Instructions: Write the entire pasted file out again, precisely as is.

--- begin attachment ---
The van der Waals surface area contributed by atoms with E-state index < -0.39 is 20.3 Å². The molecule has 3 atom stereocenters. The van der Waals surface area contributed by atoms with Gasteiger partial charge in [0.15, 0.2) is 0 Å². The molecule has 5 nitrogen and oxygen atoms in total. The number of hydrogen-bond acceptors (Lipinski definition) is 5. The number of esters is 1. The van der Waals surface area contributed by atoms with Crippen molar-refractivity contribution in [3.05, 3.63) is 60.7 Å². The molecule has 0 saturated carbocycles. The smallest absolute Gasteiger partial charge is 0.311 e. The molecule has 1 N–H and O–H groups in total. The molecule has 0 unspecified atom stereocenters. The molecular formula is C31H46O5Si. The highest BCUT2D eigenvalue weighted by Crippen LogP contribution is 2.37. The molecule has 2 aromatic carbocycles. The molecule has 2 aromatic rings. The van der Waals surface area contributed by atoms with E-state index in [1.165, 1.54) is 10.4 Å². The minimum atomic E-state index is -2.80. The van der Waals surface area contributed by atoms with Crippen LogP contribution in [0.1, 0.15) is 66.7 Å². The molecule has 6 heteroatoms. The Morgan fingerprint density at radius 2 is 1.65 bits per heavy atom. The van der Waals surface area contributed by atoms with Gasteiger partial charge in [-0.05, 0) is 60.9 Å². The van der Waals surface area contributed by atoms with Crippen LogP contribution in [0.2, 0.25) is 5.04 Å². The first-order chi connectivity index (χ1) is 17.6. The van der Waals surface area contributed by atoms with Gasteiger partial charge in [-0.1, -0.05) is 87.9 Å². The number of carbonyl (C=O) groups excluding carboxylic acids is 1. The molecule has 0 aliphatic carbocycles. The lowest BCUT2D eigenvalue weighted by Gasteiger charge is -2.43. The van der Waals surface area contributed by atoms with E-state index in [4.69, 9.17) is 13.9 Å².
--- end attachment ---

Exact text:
The van der Waals surface area contributed by atoms with E-state index < -0.39 is 20.3 Å². The molecule has 3 atom stereocenters. The van der Waals surface area contributed by atoms with Gasteiger partial charge in [0.15, 0.2) is 0 Å². The molecule has 5 nitrogen and oxygen atoms in total. The number of hydrogen-bond acceptors (Lipinski definition) is 5. The number of esters is 1. The van der Waals surface area contributed by atoms with Crippen molar-refractivity contribution in [3.05, 3.63) is 60.7 Å². The molecule has 0 saturated carbocycles. The smallest absolute Gasteiger partial charge is 0.311 e. The molecule has 1 N–H and O–H groups in total. The molecule has 0 unspecified atom stereocenters. The molecular formula is C31H46O5Si. The highest BCUT2D eigenvalue weighted by Crippen LogP contribution is 2.37. The molecule has 2 aromatic carbocycles. The molecule has 2 aromatic rings. The van der Waals surface area contributed by atoms with E-state index in [1.165, 1.54) is 10.4 Å². The minimum atomic E-state index is -2.80. The van der Waals surface area contributed by atoms with Crippen LogP contribution in [0.1, 0.15) is 66.7 Å². The molecule has 6 heteroatoms. The Morgan fingerprint density at radius 2 is 1.65 bits per heavy atom. The van der Waals surface area contributed by atoms with Gasteiger partial charge in [-0.05, 0) is 60.9 Å². The van der Waals surface area contributed by atoms with Crippen LogP contribution in [0.2, 0.25) is 5.04 Å². The first-order chi connectivity index (χ1) is 17.6. The van der Waals surface area contributed by atoms with Gasteiger partial charge in [-0.1, -0.05) is 87.9 Å². The number of carbonyl (C=O) groups excluding carboxylic acids is 1. The molecule has 0 aliphatic carbocycles. The lowest BCUT2D eigenvalue weighted by Gasteiger charge is -2.43. The van der Waals surface area contributed by atoms with E-state index in [4.69, 9.17) is 13.9 Å².